Speak­ing of Beck­et­tian dystopias, has an aca­demic ever sug­gested that the two acts of Wait­ing for Godot are back-to-back pi­lots for a sit­u­a­tion com­edy? If not, I bags that the­sis and an hon­orary doc­tor­ate from Tele­tub­bies’ Univer­sity.

Com­edy is tragedy re­peated in 30-minute chunks. The ever bril­liant, also re­turn­ing Peep

Show (Wed­nes­day, Chan­nel 4) is ar­guably 24 times bet­ter than Wait­ing for Godot be­cause it has thus far re­peated its de­press­ing con­ceit – that its POV he­roes are barred from hap­pi­ness by their own dys­func­tional per­son­al­i­ties – 48 times.

It’s still very, very funny. Mark (David Mitchell/up­tight/ ashamed/morally weak) and Jez (Robert Webb/de­luded/ shame­less/weakly amoral) re­unite for Su­per Hans’s stag party (and yes there are mild spoil­ers ahead). Jez is liv­ing in Su­per Hans’s toi­let. Mark is work­ing for John­son in the bank and avoid­ing his new Wil­liam Mor­ris-ob­sessed flat­mate by play­ing Candy Crush on the toi­let (“This is the con­fus­ing high­point of western civil­i­sa­tion”).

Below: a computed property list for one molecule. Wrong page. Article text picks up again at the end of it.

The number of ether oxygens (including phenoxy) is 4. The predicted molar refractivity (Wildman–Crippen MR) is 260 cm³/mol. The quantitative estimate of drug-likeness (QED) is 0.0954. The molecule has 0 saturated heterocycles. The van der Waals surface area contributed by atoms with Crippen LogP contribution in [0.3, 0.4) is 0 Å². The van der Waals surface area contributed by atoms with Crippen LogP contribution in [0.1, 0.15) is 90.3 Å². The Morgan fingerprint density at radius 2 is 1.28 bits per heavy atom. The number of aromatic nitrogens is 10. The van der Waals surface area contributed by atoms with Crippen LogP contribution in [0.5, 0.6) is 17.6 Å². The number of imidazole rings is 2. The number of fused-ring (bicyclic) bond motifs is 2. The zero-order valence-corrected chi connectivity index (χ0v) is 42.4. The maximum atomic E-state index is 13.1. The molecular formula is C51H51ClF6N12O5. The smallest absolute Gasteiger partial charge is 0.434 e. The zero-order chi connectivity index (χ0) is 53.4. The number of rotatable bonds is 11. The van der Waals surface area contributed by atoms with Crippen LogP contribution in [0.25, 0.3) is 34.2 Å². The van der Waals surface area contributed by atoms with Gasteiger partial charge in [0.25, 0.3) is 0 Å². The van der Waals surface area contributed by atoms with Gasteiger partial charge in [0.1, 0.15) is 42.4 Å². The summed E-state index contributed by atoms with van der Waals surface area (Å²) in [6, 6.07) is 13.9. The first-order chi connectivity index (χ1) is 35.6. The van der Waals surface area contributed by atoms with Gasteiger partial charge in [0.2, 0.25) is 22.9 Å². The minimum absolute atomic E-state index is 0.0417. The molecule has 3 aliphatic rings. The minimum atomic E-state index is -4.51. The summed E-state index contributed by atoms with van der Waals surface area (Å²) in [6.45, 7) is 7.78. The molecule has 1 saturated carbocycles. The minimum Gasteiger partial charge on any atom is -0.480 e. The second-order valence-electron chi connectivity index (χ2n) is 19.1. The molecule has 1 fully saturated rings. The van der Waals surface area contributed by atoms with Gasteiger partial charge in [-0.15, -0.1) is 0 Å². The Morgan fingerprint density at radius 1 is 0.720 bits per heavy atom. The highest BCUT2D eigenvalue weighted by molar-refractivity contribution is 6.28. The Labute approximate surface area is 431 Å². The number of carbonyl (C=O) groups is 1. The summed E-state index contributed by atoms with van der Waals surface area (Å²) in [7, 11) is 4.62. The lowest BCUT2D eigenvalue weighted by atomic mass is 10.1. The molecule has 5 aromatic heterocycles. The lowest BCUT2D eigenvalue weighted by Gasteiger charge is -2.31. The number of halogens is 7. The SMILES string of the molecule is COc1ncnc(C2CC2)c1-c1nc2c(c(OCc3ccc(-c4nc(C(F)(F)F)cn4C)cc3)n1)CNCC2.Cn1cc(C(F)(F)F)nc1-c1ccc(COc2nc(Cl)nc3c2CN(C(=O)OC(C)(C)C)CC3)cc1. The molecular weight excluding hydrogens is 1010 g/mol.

By the end of the first episode, they’re back liv­ing to­gether in co-de­pen­dent mis­ery, be­cause, frankly, we wouldn’t enjoy them if they were happy. Oh, and Su­per Hans starts the episode “on the juice” and ends up back on the co­caine.

Pre­dic­tion: if we ever get an episode of Peep Show from Su­per Hans’s point of view, the sun will have a smil­ing baby’s face.

It’s clear that Jim Broad­bent likes the Tele­tub­bies but ul­ti­mately fears them and how they have in­her­ited his world. He’s no fool. He will not be lured from his bunker by their child­ish horse­play